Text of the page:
Now we’re cooking - just like driving a car, every day you get in your seat and trade - you do everything now on an unconscious level. You are running on autopilot. You start to pick the really big trades and getting 100 ticks in a day is becoming quite normal to you. This is trading utopia - you have mastered your emotions and you are now a trader with a rapidly growing account.

You're a star on the Betfair forum and people listen to what you say. You recognise yourself in their questions from about two years ago. You pass on your advice but you know most of it is futile because they're teenagers - some of them will get to where you are - some will do it fast and others will be slower - literally dozens and dozens will never get past stage two, but a few will.

Trading is no longer exciting - in fact it's probably boring you to bits - like everything in life when you get good at it or do it for your job - it gets boring - you're doing your job and that's that.

However, you can now say with your head held high "I'm a Betfair Trader".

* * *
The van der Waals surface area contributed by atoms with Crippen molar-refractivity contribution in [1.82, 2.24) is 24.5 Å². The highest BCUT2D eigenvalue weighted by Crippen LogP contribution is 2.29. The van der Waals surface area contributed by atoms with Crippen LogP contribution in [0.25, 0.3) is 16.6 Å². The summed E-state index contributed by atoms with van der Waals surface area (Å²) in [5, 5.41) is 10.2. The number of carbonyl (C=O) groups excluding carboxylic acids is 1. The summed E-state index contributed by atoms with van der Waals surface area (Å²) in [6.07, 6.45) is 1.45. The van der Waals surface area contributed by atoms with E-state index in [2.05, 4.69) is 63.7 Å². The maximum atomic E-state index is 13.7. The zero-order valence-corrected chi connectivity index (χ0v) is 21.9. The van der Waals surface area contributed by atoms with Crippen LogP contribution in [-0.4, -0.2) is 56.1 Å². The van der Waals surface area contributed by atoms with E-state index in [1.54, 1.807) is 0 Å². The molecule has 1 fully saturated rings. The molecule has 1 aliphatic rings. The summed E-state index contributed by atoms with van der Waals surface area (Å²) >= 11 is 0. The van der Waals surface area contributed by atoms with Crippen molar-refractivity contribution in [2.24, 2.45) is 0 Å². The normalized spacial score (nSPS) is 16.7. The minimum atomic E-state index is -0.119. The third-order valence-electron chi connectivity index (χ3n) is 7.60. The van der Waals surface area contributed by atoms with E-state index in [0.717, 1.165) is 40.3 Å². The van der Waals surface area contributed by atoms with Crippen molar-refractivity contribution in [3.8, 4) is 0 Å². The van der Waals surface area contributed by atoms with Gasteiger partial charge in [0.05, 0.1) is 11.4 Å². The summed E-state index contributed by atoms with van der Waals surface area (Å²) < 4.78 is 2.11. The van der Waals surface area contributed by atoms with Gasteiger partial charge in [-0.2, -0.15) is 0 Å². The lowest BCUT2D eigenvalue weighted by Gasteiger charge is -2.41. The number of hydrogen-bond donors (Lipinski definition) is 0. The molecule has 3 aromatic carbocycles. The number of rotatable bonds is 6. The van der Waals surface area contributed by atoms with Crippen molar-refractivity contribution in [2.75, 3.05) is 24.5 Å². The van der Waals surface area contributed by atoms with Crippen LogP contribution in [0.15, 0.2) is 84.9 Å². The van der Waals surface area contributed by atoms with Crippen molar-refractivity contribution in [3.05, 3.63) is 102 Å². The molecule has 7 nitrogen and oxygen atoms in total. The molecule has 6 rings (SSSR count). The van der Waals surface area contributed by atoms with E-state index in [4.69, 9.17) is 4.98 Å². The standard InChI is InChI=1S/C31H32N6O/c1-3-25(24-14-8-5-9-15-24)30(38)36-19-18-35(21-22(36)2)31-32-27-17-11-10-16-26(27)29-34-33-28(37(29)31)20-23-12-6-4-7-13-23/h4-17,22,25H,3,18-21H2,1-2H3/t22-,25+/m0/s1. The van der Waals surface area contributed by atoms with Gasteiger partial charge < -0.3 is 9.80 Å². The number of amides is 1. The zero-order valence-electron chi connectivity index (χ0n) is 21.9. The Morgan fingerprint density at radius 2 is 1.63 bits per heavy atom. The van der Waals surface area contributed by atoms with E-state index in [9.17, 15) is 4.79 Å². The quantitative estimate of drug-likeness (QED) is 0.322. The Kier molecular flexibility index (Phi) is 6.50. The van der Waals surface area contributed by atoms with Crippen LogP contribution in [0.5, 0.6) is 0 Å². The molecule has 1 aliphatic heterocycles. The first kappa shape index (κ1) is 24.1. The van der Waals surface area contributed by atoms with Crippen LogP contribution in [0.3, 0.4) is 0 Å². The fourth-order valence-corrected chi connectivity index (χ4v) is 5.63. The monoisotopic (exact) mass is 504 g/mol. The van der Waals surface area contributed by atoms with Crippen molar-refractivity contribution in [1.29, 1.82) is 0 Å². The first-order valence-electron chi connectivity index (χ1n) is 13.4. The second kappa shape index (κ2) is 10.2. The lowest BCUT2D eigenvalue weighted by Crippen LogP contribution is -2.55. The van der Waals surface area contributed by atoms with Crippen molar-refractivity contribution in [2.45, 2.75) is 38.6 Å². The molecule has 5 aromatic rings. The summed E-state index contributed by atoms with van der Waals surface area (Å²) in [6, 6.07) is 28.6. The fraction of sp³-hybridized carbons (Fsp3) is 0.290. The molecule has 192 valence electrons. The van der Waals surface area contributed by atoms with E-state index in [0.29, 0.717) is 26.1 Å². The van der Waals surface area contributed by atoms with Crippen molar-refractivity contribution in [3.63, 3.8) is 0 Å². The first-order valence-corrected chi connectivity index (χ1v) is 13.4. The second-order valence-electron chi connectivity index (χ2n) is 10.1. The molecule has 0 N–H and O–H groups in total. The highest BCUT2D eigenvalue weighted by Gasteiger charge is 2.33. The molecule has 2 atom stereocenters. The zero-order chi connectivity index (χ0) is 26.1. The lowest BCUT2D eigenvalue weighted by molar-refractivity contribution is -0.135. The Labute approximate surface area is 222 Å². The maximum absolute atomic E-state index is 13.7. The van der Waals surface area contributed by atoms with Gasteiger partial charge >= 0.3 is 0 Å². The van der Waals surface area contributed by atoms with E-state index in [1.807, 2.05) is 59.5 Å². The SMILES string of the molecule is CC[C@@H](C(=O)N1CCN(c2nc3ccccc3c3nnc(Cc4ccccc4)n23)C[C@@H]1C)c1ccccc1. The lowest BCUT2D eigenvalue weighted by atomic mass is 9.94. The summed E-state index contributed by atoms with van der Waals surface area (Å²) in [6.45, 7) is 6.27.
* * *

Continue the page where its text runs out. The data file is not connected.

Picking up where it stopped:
Elo - "Summer and Lightning"

A poor start to the weekend with last night's predicted draw at Newcastle United ending up as a 5-1 rout for the home side over Cardiff City. I began to think this one was in trouble after 15' when the third goal went in for the home side.

Not to worry - the greatest system in the world isn't going to get every game right, and some good results today boosted the bank. Draws at Bolton Wanderers, Ipswich Town, Exeter City, Walsall along with the Any Unquoted for Manchester United and good priced home wins for Liverpool, Burnley and Stoke City were probably the pick of the bunch.

League Two saw four games finish exactly as predicted, as did every game in the Scottish Premier league today...